Microsoft confirms UK.gov to dodge licensing hike... almost
Microsoft has confirmed that under the forthcoming Public Sector Agreement (PSA12) government customers will pay just 1 per cent more for volume licences.
Google Plus plus Meebo equals Google minus $100m
Google is set to acquire website widget maker Meebo for a reported price tag of $100m (£64.8m) in a clear move to drum up interest in Google+, the ad giant's flagging social network.
Relax hackers! NATO has no cyber-attack plans - top brass
CyCon 2012NATO does NOT need cyber-offensive capabilities, according to a senior military commander.
France's biggest Apple reseller sinks: 'Tech titan crushed us'
Apple's largest authorised reseller in France – eBizcuss – has gone bust, closing all its outlets and firing its staff.
Antique Code ShowBack in the early- to mid-1990s, the Mac wasn't considered much cop as a games platform. Sure, it had a sexier GUI than Windows boxes, but they could drop out into DOS and dedicate their CPUs' few tens of megahertz to games. Not so the Mac.
Toshiba widens Ultrabook range
Toshiba revealed its Ivy Bridge hand this week, with the spotlight on the Satellite U840W, an Ultrabook with a cinema-savvy, 21:9 aspect super widescreen display.
LOHAN seeks failsafe for explosive climax
As true patriots last weekend rolled out the bunting and unfurled a celebratory pint in honour of her Maj Queen Liz II's 60 years atop the throne of Merry Old Blighty™, we here at El Reg's Special Projects Bureau took a few moments from shouting "Gawd bless yer ma'am" to ponder matters of perhaps greater import, viz: just how to make sure rocket motors go pop at altitude.
Nokia adds touch to budget blowers
Nokia expanded its Asha range of budget S40 smartphones today with the 305, 306 and 311, the first three models in the series to feature touchscreen interfaces.
Facebook tests parental-guidance tools in plan to pull in under-13s
Facebook is testing ways to open its social network to kids under the current cut-off age of 13.
Missed the Venus solar flyby? It's only 105 years to the next one
VidStargazers and astronomers were out in force last night for the transit of Venus across the face of the Sun, an event that won't happen again for 105 years.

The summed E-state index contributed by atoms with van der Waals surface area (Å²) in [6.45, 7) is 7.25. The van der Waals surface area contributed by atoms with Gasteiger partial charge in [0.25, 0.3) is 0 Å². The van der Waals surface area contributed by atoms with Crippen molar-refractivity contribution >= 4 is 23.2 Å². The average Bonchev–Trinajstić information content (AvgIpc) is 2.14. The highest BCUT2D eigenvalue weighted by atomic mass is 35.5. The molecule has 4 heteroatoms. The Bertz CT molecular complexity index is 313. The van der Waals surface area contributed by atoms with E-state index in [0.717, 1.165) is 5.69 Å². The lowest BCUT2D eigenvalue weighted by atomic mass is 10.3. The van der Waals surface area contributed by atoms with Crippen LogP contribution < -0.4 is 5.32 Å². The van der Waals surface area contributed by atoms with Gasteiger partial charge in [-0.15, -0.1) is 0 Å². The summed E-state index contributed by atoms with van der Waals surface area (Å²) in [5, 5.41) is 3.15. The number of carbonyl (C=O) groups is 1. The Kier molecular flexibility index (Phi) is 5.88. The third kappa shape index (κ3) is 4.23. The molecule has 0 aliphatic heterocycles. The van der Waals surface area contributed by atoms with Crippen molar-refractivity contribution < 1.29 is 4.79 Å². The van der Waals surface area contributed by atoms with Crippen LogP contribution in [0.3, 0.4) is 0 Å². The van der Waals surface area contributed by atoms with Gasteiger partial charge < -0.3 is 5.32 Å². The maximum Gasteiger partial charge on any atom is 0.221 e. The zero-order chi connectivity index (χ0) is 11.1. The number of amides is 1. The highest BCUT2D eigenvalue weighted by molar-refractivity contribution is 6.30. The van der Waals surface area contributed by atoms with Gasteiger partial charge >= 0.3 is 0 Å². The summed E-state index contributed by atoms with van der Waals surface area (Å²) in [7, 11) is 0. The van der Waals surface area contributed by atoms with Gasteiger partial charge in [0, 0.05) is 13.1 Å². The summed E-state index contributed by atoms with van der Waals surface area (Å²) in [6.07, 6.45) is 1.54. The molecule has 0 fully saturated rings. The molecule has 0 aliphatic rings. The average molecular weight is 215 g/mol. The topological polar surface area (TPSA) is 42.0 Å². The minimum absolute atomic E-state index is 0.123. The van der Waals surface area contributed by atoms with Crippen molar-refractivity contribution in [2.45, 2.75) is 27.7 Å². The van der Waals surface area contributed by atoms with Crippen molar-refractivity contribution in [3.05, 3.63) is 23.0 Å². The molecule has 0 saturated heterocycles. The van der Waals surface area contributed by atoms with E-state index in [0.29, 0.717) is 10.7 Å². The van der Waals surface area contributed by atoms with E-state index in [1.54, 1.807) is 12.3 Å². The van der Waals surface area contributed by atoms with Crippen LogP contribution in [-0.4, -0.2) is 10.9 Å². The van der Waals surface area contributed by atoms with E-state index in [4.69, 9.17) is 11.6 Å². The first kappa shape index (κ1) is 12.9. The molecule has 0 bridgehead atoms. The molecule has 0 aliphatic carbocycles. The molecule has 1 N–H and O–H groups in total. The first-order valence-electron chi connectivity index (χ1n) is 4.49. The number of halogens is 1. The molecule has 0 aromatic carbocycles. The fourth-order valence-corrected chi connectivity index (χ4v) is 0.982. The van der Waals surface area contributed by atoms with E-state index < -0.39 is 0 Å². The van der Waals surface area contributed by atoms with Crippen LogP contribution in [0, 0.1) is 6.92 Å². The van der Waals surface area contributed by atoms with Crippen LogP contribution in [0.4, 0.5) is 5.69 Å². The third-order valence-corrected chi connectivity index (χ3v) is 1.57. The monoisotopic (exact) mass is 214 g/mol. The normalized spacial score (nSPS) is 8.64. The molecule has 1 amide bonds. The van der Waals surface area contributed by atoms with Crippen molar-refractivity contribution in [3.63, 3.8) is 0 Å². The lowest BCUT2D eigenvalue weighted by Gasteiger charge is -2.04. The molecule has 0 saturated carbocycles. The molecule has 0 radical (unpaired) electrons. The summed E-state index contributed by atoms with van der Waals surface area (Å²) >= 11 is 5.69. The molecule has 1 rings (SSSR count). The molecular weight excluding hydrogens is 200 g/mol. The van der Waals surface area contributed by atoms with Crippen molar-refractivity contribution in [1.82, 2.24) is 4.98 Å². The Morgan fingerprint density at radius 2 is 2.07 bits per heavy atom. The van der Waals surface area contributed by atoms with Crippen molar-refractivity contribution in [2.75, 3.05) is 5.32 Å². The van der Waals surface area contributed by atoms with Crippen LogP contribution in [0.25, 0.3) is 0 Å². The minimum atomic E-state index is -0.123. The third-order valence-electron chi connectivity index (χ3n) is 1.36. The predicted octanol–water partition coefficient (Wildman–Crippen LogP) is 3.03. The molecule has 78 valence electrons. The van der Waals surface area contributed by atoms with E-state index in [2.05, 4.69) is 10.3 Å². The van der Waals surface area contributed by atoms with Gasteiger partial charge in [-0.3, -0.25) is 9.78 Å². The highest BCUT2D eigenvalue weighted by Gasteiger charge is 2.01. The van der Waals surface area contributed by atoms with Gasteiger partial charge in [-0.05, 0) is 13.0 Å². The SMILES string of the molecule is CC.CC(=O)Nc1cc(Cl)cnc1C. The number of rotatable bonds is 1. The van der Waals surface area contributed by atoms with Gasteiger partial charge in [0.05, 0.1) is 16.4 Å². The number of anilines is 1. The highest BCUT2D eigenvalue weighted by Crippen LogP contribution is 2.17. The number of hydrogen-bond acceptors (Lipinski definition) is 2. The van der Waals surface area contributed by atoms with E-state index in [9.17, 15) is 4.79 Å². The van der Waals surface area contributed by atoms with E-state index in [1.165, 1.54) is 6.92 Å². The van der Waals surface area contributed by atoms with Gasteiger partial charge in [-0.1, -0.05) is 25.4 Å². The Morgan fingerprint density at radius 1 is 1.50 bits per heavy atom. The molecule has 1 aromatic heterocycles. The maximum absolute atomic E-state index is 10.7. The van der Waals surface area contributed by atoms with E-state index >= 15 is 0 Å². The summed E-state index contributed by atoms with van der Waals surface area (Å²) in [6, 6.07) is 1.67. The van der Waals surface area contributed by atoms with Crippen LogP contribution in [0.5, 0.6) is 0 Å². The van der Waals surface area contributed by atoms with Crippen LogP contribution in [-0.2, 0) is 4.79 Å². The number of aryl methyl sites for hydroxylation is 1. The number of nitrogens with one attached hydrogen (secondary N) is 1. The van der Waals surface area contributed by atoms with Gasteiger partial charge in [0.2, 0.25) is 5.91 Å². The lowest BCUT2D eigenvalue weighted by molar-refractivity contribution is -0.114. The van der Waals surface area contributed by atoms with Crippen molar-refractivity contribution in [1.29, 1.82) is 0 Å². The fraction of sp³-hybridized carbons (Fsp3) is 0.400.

Reseller kingpin: My rise from school disco boss to FTSE 250 biz
Part OneIt's a chilly night in December 1978, and inside Zhivago's nightclub in Southend, a bunch of pubescent disco divas are getting down to the sounds of Earth, Wind and Fire, amid the clink of Tizer bottles and the rustle of terylene slacks.
Pet Shop Boy finally finds success with actual (virtual) shop
Vodafone has splurged on a controlling interest in Groupon-tribute-act Vouchercloud, the spawn of the Pet Shop Boys' keyboardist Scott Davidson. Voda is now mulling over spunking a load more cash on Telstra's New Zealand operation.
Dell ups revenue threshold for top table resellers
Dell is trying to make its Premier club for resellers more exclusive by upping the enterprise revenue requirement to maintain the accreditation.
Sony awards PlayStation cert to HTC handsets
Sony announced at E3 this week that it will bring its PlayStation Mobile suite to HTC phones, including the recently-released HTC One X, One S and One V.
PC-makers hope for Windows 8 hero to sweep up sales
In the current tight economic climate, manufacturers of PCs and laptops are eagerly looking forward to the arrival of Windows 8 to rescue their sales.
New £4bn UK.gov IT shopping centre slips launch deadline
ExclusiveBosses have been told whether or not their businesses have provisionally made it onto a new list of approved IT suppliers for Blighty's public sector - and resellers feature heavily.
Revolution Analytics paints R stats Azure blue
Revolution Analytics, aka "Red Hat for stats" – which commercialized the open source R programming language and statistical analysis tool – has now tweaked its R Enterprise stack and pushed out a 6.0 release.
Sean Parker launches Chatroulette killer: For why?
NSFWCelebrity billionaire tech investor Sean Parker thinks video chat is what the world needs most, and is putting his money where his mouth is.
PEER 1 gobbles up UK managed-hosting biz for £25m